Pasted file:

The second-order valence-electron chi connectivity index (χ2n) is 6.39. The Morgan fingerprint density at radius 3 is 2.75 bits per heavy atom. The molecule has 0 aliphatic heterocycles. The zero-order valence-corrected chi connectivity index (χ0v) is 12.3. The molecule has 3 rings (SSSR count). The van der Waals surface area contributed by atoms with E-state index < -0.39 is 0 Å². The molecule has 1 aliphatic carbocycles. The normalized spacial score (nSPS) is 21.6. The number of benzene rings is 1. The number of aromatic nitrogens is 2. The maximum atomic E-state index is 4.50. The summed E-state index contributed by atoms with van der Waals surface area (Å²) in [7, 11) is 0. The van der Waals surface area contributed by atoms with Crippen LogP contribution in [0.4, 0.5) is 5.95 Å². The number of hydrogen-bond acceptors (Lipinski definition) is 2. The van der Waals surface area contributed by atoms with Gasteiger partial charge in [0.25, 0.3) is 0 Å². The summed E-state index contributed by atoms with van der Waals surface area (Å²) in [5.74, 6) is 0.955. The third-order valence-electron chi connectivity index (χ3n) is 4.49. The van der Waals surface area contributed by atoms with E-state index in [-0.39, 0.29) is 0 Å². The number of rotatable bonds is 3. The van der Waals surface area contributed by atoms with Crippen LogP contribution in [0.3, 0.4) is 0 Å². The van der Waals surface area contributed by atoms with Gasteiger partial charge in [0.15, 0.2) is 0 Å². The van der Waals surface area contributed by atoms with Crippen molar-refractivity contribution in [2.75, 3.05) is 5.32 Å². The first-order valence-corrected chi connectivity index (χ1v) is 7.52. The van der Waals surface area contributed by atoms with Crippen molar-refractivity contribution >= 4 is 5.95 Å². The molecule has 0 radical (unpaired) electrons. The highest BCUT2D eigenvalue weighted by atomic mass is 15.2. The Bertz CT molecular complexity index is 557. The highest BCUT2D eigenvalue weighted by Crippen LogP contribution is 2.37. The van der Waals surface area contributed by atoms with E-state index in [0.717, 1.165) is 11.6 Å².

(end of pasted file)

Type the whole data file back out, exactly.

The second-order valence-electron chi connectivity index (χ2n) is 6.39. The Morgan fingerprint density at radius 3 is 2.75 bits per heavy atom. The molecule has 0 aliphatic heterocycles. The zero-order valence-corrected chi connectivity index (χ0v) is 12.3. The molecule has 3 rings (SSSR count). The van der Waals surface area contributed by atoms with E-state index < -0.39 is 0 Å². The molecule has 1 aliphatic carbocycles. The normalized spacial score (nSPS) is 21.6. The number of benzene rings is 1. The number of aromatic nitrogens is 2. The maximum atomic E-state index is 4.50. The summed E-state index contributed by atoms with van der Waals surface area (Å²) in [7, 11) is 0. The van der Waals surface area contributed by atoms with Crippen LogP contribution in [0.4, 0.5) is 5.95 Å². The number of hydrogen-bond acceptors (Lipinski definition) is 2. The van der Waals surface area contributed by atoms with Gasteiger partial charge in [0.25, 0.3) is 0 Å². The summed E-state index contributed by atoms with van der Waals surface area (Å²) in [5.74, 6) is 0.955. The third-order valence-electron chi connectivity index (χ3n) is 4.49. The van der Waals surface area contributed by atoms with E-state index in [-0.39, 0.29) is 0 Å². The number of rotatable bonds is 3. The van der Waals surface area contributed by atoms with Crippen LogP contribution in [0.3, 0.4) is 0 Å². The van der Waals surface area contributed by atoms with Gasteiger partial charge in [0.15, 0.2) is 0 Å². The van der Waals surface area contributed by atoms with Crippen molar-refractivity contribution in [2.75, 3.05) is 5.32 Å². The first-order valence-corrected chi connectivity index (χ1v) is 7.52. The van der Waals surface area contributed by atoms with Crippen molar-refractivity contribution >= 4 is 5.95 Å². The molecule has 0 radical (unpaired) electrons. The highest BCUT2D eigenvalue weighted by atomic mass is 15.2. The Bertz CT molecular complexity index is 557. The highest BCUT2D eigenvalue weighted by Crippen LogP contribution is 2.37. The van der Waals surface area contributed by atoms with E-state index in [0.717, 1.165) is 11.6 Å².